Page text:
Bitumen History

Ancient times The use of natural bitumen for waterproofing, and as an adhesive dates at least to the fifth millennium BC, with a crop storage basket discovered in Mehrgarh, of the Indus Valley Civilization, lined with it. By the 3rd…

Occurrence

The majority of asphalt used commercially is obtained from petroleum. Nonetheless, large amounts of asphalt occur in concentrated form in nature. Naturally occurring deposits of bitumen are formed from the remains of ancient, microscopic algae (diatoms)…

Bitumen Composition

Normal composition The components of asphalt include four main classes of compounds: Naphthene aromatics (naphthalene), consisting of partially hydrogenated polycyclic aromatic compounds Polar aromatics, consisting of high molecular…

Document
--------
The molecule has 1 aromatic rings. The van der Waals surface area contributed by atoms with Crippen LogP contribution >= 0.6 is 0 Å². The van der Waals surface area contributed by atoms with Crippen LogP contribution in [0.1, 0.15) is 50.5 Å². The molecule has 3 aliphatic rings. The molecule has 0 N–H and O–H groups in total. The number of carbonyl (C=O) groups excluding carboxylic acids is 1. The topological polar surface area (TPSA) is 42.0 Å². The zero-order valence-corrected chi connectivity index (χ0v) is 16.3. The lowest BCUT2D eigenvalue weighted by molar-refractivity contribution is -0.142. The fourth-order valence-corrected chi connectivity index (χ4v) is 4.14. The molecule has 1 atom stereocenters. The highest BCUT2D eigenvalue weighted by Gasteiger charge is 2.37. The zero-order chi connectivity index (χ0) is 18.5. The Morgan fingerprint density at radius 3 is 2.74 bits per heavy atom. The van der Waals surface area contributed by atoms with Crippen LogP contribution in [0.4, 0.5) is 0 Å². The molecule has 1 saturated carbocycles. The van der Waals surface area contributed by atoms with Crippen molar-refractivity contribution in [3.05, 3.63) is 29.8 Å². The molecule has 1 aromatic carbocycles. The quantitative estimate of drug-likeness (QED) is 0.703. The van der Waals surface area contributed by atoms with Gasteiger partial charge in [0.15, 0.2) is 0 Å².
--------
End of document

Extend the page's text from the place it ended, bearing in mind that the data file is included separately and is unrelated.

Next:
Bitumen Terminology

The word "asphalt" is derived from the late Middle English, in turn from French asphalte, based on Late Latin asphalton, asphaltum, which is the latinisation of the Greek ἄσφαλτος (ásphaltos, ásphalton), a word meaning "asphalt/bitumen/pitch", which…

What is Bitumen/Asphalt

Asphalt, also known as bitumen is a sticky, black, and highly viscous liquid or semi-solid form of petroleum. It may be found in natural deposits or may be a refined product, and is classed as a pitch. Before the 20th century, the term…